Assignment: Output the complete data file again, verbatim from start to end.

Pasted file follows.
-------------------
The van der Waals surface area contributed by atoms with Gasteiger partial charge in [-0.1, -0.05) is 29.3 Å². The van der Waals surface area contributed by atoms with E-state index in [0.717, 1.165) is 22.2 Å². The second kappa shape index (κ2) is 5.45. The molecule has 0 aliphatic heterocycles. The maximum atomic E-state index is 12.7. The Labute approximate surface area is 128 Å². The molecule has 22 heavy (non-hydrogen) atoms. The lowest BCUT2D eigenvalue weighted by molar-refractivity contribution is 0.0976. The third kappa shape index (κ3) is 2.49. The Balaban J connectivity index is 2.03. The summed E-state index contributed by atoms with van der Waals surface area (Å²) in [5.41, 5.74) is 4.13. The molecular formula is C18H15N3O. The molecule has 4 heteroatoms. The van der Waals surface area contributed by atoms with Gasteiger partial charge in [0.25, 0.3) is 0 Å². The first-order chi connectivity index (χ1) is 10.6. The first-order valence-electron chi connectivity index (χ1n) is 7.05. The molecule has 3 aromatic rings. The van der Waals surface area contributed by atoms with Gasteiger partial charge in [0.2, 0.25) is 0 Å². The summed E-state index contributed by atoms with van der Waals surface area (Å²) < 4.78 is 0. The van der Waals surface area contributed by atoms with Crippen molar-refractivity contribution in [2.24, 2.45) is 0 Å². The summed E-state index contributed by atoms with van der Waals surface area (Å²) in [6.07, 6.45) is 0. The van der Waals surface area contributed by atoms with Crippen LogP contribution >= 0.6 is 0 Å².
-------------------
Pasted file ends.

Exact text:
The van der Waals surface area contributed by atoms with Gasteiger partial charge in [-0.1, -0.05) is 29.3 Å². The van der Waals surface area contributed by atoms with E-state index in [0.717, 1.165) is 22.2 Å². The second kappa shape index (κ2) is 5.45. The molecule has 0 aliphatic heterocycles. The maximum atomic E-state index is 12.7. The Labute approximate surface area is 128 Å². The molecule has 22 heavy (non-hydrogen) atoms. The lowest BCUT2D eigenvalue weighted by molar-refractivity contribution is 0.0976. The third kappa shape index (κ3) is 2.49. The Balaban J connectivity index is 2.03. The summed E-state index contributed by atoms with van der Waals surface area (Å²) in [5.41, 5.74) is 4.13. The molecular formula is C18H15N3O. The molecule has 4 heteroatoms. The van der Waals surface area contributed by atoms with Gasteiger partial charge in [0.25, 0.3) is 0 Å². The first-order chi connectivity index (χ1) is 10.6. The first-order valence-electron chi connectivity index (χ1n) is 7.05. The molecule has 3 aromatic rings. The van der Waals surface area contributed by atoms with Gasteiger partial charge in [0.2, 0.25) is 0 Å². The summed E-state index contributed by atoms with van der Waals surface area (Å²) < 4.78 is 0. The van der Waals surface area contributed by atoms with Crippen molar-refractivity contribution in [2.24, 2.45) is 0 Å². The summed E-state index contributed by atoms with van der Waals surface area (Å²) in [6.07, 6.45) is 0. The van der Waals surface area contributed by atoms with Crippen LogP contribution >= 0.6 is 0 Å².